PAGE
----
Police Chief Adrian Diaz is the first guest; moderator is Brian Callanan, a West Seattleite who works for Seattle Channel. The chief starts with his five priorities for SPD, and says he’s a former West Seattleite who still has family here. He notes that the Southwest Precinct has had 2 homicides – with arrests in both; assaults, arsons, and motor vehicle thefts are up, while burglaries, robberies, and rapes are down. He acknowledges concern about street racing and Alki issues. He says staffing, however, is an issue almost daily, citywide, but today is the first day for a redeployment of 100 staffers citywide back to patrol/911 response. “Our core mission is responding to calls for service and preventing crime.”
5:40 PM: The chief says he has to leave, and turns it over to SW Precinct commander Capt. Kevin Grossman. He says crime in West Seattle is down 15 percent overall, perhaps because of the pandemic and bridge closure. But he says he’s been hearing a lot about quality-of-life issues in Alki and South Park. “I’d like to address them (but) the biggest problem I’m facing … is staffing.” As we’ve reported before, he’s lost 10 percent of the sworn officers to resignations, retirements, and lateral (other department) moves. He talked about how it took an hour for a repeat caller to get a response because the four officers on at that time were busy with higher-priority calls. “That illustrates my point – we just don’t have the staffing to get to all the calls.” He says the redeployment isn’t going to help much because “50 percent of the people assigned (to the precinct) have indicated their intention to leave.” Half his staffing most nights also has been lost to dealing with protests in other parts of town, but the chief has come up with a way to address that, that should help, he says.
5:46 PM: Back to Councilmember Herbold, who talks about the plan for alternative means of community safety, and the mayor’s announcement that – in addition to going ahead with cuts – means that violence-prevention organizations will get the funding allotted by the council. She says participatory budgeting – with everyone from small businesses to activist groups participating – will help shape the changes. She says the size of the police force may decline as some functions move to other types of responses, but that doesn’t mean no police – it means that officers will be able to focus on what they’re truly needed for. She mentions an Oregon program called CAHOOTS that’s been cited before, saying it handles 20 percent of 911 calls in its jurisdiction.
She moves on to LEAD – Law Enforcement Assisted Diversion – which is expanding to West Seattle, into a long-planned move for which Herbold has advocated. Guests from the program, including a Prosecuting Attorney’s Office rep – join her. First, Tracy Gillespie, the program’s operations director, who explains that it’s for people who have repeat contacts with police, and referrals can be made by community members as well as by law enforcers. It’s meant to be a very neighborhood-centered program. Project manager Aaron Burkhalter speaks next. He says he’s been talking with community members already “to try to get a good sense of what’s going on … trying to prioritize as much as we can.” He says they’re already handling “high-priority referrals … from West Seattle.” email@example.com is his email address. The King County PAO who supervises three LEAD-liaison lawyers, Natalie Walton-Anderson, a West Seattleite, calls the program “amazing” in its ability to address people “engaging in public disorder and low-level crimes” while dealing with substance disorder and untreated mental illness. Prosecutors’ role: “We want to come up with a solution that doesn’t involve jail.” But that doesn’t mean no accountability – they also want to hear what’s not working, as well as what is.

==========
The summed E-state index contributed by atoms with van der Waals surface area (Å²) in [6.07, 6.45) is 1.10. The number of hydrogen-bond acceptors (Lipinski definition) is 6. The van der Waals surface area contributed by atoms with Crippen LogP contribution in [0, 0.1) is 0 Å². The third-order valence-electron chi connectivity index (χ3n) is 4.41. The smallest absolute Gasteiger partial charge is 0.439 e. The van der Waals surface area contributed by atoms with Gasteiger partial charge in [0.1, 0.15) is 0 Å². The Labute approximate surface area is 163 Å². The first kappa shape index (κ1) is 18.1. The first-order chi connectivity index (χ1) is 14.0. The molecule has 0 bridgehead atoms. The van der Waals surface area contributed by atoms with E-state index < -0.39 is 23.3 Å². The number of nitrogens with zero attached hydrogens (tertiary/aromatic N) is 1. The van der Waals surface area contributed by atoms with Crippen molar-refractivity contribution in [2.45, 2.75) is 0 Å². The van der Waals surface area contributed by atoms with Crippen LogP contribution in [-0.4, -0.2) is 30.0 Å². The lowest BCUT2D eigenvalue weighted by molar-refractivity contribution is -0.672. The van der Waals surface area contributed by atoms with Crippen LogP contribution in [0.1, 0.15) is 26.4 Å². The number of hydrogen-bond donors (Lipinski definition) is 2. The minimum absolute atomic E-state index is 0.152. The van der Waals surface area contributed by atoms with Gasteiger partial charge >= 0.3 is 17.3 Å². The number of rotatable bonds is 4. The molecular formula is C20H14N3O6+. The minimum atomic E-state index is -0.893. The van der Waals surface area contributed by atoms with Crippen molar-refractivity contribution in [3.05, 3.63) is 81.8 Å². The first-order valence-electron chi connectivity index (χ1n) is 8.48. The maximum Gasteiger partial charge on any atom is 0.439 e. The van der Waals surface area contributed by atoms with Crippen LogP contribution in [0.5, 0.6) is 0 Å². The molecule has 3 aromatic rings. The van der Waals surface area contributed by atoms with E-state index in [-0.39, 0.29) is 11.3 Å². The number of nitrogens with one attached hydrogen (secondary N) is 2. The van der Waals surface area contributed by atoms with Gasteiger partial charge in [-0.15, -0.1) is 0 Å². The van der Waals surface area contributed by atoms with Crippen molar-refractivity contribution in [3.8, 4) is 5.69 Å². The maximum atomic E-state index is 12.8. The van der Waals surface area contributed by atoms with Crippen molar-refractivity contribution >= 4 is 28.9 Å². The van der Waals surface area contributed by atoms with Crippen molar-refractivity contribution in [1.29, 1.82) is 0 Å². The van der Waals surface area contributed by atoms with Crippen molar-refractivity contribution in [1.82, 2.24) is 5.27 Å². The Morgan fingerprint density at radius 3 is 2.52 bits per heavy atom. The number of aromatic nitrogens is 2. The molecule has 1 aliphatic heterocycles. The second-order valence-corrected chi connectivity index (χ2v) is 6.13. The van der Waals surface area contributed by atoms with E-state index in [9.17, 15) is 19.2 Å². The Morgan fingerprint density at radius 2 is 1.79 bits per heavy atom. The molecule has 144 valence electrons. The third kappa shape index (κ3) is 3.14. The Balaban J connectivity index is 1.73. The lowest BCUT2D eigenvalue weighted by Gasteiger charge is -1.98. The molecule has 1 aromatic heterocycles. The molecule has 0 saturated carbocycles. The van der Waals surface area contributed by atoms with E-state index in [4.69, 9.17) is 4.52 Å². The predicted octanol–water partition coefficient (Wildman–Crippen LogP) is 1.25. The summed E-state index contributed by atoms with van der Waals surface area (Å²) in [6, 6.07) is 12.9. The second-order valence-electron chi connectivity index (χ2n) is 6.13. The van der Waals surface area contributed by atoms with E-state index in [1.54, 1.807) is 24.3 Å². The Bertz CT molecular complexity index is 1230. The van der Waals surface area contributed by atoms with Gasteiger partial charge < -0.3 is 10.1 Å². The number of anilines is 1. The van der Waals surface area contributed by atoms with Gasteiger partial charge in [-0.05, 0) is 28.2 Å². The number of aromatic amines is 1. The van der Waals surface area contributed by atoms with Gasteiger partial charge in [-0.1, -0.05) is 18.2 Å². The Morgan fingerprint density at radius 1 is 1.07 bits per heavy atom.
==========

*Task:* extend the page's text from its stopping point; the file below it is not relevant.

6:04 PM: Questions and comments from viewers now, read by Callanan. First – how will community safety be measured post-defunding, and what happens if it doesn’t work? Herbold says the term “defunding means a lot of different things to different people.” She says metrics will be used, from crimes reported to 911 calls received to the annual public-safety survey. It’s not about not policing, she stresses: “This is about allowing law enforcement to focus on its core mission.” The SPD budget reductions proposed in the new budget largely involve transferring functions outside the department. As for the initial reduction in officers passed by the council, that’s going to take a while because they have to be “bargained” (as also noted in the mayor’s announcement today). Herbold mentioned again that they want reductions to come from a list of officers who have troubled histories – “about 25 of them.” There’s a hiring freeze right now pending “the conversation about the future” of public safety.